Wheeling it around
Mostly I’ve been using the PhotoStream SP 200 simply as gear storage while travelling in the car to a shoot. The handles on each make it easy to lift out when we arrive and load back into the car when we’re done.
But I have also covered a couple of trade shows using it. On the hard concrete or carpeted floors of a trade show, the wheels work beautifully as one would expect. And because the wheels rotate a full 360 degrees in the vertical axis, it’s easy to manoeuvre it through the tight spaces behind a stand.
On exiting the show and hitting the pavement, it performs equally as well. It has no problem with paving flags, concrete, tarmac or other hard surfaces when crossing the street or walking through car parks.
It sometimes has a little issue with the raised knobbly bits next to crossings. Depending on how high they stick up and I might have to lift the bag to carry it for a few feet to the edge of the pavement. But as those little knobbly bits are there to alert blind people that they’re near a safe place to cross the road, it’s something I can live with.
And, to be honest, it’s no different to most other roller cases or even suitcases in that respect.
Obviously, in the middle-of-nowhere locations where I often like to shoot, the wheels aren’t that useful. They can’t roll over grass all that easily, and they certainly can’t handle the kind of rough wilderness terrain I usually have to cover to get to a shoot location.
But this kind of case isn’t designed for that sort of terrain, so it’s not much of a surprise or complaint. For a wheeled bag that could handle the kind of terrain I usually shoot at, they’d need to be the size of BMX wheels.
One thing missing
One feature I do think is missing from the PhotoStream SP 200, that would be very welcome for me, especially given the amount of travelling I do on trains, is some kind of tethered locking cable.
This is the one advantage that I feel the Roller Derby has over the PhotoStream SP 200 (and most other travel bags). On one side of the Roller Derby is a pouch with a security cable and a lock on the end.
If I’m travelling on a train and have to load a bag into the luggage rack rather than overhead directly above my seat, then I often can’t keep an eye on it through my whole journey.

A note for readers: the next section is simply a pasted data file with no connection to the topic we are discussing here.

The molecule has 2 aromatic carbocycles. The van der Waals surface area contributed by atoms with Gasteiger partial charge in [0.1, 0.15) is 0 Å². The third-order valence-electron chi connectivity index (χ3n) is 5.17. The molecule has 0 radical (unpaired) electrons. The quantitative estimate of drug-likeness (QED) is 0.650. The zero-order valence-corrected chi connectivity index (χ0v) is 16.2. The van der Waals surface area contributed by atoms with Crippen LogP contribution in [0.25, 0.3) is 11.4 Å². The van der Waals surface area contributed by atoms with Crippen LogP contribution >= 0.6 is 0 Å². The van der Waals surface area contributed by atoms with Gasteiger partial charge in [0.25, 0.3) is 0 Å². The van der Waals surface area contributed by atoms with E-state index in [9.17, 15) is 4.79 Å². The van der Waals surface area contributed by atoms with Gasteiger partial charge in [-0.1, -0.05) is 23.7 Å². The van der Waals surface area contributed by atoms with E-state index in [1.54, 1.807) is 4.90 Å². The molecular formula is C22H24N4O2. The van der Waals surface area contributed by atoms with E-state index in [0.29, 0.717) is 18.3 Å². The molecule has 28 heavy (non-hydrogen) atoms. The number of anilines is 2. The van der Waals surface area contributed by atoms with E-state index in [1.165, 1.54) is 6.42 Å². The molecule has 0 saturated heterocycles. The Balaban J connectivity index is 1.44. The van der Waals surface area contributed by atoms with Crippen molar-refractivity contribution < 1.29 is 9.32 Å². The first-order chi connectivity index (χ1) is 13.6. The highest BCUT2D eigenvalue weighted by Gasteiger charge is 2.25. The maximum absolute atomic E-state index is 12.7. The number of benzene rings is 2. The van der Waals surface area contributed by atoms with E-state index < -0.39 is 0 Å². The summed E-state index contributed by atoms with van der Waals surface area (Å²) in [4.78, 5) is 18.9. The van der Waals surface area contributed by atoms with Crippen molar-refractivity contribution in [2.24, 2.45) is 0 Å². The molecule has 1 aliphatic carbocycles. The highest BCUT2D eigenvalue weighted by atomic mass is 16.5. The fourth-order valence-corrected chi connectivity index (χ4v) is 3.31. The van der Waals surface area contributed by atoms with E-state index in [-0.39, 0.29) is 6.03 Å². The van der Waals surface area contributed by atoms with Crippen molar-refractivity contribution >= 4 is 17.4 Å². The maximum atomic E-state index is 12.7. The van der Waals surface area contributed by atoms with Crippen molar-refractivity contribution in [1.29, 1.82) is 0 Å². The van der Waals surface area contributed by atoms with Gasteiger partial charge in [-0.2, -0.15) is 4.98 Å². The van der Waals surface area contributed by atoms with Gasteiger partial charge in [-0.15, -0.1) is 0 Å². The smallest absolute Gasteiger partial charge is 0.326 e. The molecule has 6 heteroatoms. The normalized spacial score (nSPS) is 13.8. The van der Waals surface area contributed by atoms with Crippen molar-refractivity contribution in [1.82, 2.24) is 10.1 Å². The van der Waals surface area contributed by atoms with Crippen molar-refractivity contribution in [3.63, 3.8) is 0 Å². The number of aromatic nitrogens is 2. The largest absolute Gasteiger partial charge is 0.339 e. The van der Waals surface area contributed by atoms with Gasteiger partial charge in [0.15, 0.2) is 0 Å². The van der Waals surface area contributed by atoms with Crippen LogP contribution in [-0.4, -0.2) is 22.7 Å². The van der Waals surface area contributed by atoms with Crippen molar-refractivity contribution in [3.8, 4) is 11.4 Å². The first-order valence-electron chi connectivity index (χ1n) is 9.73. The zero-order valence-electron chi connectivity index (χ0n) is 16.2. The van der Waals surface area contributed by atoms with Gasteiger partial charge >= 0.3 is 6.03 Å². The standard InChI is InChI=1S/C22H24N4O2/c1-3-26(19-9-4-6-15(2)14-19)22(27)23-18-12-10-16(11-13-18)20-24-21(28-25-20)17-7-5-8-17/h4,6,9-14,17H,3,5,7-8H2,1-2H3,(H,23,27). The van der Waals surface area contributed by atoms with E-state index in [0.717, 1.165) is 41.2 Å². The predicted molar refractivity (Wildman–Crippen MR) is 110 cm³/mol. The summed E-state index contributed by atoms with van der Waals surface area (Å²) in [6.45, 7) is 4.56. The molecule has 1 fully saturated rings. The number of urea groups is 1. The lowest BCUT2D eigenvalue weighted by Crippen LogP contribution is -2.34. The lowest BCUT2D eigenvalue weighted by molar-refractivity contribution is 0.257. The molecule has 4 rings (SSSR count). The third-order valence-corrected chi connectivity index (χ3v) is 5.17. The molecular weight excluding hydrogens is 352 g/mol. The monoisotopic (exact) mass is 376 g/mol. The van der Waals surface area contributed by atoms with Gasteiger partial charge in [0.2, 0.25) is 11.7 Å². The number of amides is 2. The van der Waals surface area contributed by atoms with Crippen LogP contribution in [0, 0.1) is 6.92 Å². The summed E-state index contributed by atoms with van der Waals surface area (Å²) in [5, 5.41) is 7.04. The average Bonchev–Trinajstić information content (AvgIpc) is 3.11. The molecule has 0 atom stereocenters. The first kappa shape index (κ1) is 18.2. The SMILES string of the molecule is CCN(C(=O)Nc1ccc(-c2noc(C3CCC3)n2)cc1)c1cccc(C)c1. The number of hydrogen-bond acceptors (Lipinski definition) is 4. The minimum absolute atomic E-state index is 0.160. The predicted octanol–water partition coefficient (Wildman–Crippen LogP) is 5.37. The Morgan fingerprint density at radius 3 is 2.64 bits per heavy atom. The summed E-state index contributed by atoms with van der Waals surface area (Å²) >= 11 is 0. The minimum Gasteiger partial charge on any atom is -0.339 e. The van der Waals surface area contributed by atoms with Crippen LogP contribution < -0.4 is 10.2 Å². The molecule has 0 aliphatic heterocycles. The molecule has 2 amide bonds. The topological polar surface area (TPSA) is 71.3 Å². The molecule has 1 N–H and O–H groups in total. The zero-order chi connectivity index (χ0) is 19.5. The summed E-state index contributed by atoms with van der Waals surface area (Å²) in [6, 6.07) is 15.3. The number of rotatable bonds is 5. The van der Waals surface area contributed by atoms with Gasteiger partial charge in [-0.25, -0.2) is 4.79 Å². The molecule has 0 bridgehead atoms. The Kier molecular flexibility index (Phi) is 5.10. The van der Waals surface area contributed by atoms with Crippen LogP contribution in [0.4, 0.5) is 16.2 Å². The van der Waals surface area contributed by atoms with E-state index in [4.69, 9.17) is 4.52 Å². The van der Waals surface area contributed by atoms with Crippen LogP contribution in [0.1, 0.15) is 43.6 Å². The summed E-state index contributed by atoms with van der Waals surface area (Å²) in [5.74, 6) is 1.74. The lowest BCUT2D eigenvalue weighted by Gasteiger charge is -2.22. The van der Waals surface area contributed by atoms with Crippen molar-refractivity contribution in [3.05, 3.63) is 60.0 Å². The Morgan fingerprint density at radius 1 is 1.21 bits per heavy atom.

The security cable on the Roller Derby means that I can lock the bag to the bars of the luggage area, knowing that it’s reasonably secure, without having to carry a separate chain and lock around with me.
Without that, while perhaps unlikely, the potential is there for it to disappear before I need to get off the train. And when you’ve got a few grand’s worth of camera gear & laptop in there, it’s a big risk.
It’s not a dealbreaker, but it does make me keenly aware of not leaving my bag unattended anywhere. Which can be frustrating on a packed train with no room in the overhead storage.
Overall, I really like the PhotoStream SP 200 and I do prefer it over the Roller Derby.
- Tough EVA Hardshell
- Internal secure laptop storage
- Easy access to the internal laptop storage
- Removable bottom padding to maximise space
- All four wheels rotate about the vertical axis a full 360 degrees
- Three handles for loading & unloading into cars, luggage racks, etc.
- Carries a ton of gear and fits most airline carry-on specifications
- Less expensive than much of the similar competition
There aren’t too many of these, really. In fact, there’s only really a couple. One’s pretty minor, and the other’s more of a wishlist item that I would like to see become standard on all cases of this type.
- No security cable to attach it to things (like a luggage rack)
- Tripod straps are fiddly if you’re regularly taking your tripod on and off
This isn’t the only roller case that doesn’t have a security cable, and most suitcases don’t have this feature, either. But it’s the one feature of the Roller Derby that I really do appreciate when travelling. Especially by train. And it’s one of those features that you don’t realise how valuable it can be until you no longer have it. And I think it’s the one feature that would make this bag essentially perfect. I could even overlook the fiddliness of the straps.
Of course, The PhotoStream SP 200 is $100 less expensive than the Think Tank Roller Derby, so I suppose we could just use that difference to buy a security cable and wrap it through the handles.
The tripod straps… I’m sure I’ll just get used to them eventually. It would be nice if they had adjustable quick release clips, though.
For my needs, this is pretty much the ideal roller case. It conforms to most flight carry-on restrictions and also fits in the overhead storage on trains. It holds a whole bunch of gear and keeps it safe from damage thanks to the tough EVA hardshell. It’s easy to manoeuvre in and out of cars and overhead storage thanks to the three handles, and it wheels along most urban ground rather well.
While a roller case might not be something I use regularly throughout the year, there’s really no useful alternative for those times when one is needed. And when one is needed, I’ve not found a roller that I like as much as the PhotoStream SP 200. Hopefully, though, in a future iteration, they can find a way to build in a security cable.
The Lowepro PhotoStream SP 200 is available to buy now for $299.95.